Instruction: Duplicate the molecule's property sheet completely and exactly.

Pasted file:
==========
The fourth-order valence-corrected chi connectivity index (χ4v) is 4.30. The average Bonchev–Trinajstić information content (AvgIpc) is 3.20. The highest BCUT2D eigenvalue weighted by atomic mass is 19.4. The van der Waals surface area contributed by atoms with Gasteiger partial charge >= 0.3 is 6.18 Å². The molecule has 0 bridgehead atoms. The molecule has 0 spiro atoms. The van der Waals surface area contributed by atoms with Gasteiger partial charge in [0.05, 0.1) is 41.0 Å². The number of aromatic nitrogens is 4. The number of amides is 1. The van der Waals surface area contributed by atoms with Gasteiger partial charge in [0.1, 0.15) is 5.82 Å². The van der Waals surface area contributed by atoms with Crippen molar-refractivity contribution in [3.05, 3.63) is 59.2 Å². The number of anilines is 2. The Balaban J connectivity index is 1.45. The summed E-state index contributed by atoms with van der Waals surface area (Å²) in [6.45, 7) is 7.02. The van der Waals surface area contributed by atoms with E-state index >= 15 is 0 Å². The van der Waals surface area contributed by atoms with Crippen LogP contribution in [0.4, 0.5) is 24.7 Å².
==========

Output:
The fourth-order valence-corrected chi connectivity index (χ4v) is 4.30. The average Bonchev–Trinajstić information content (AvgIpc) is 3.20. The highest BCUT2D eigenvalue weighted by atomic mass is 19.4. The van der Waals surface area contributed by atoms with Gasteiger partial charge >= 0.3 is 6.18 Å². The molecule has 0 bridgehead atoms. The molecule has 0 spiro atoms. The van der Waals surface area contributed by atoms with Gasteiger partial charge in [0.05, 0.1) is 41.0 Å². The number of aromatic nitrogens is 4. The number of amides is 1. The van der Waals surface area contributed by atoms with Gasteiger partial charge in [0.1, 0.15) is 5.82 Å². The van der Waals surface area contributed by atoms with Crippen molar-refractivity contribution in [3.05, 3.63) is 59.2 Å². The number of anilines is 2. The Balaban J connectivity index is 1.45. The summed E-state index contributed by atoms with van der Waals surface area (Å²) in [6.45, 7) is 7.02. The van der Waals surface area contributed by atoms with E-state index >= 15 is 0 Å². The van der Waals surface area contributed by atoms with Crippen LogP contribution in [0.4, 0.5) is 24.7 Å².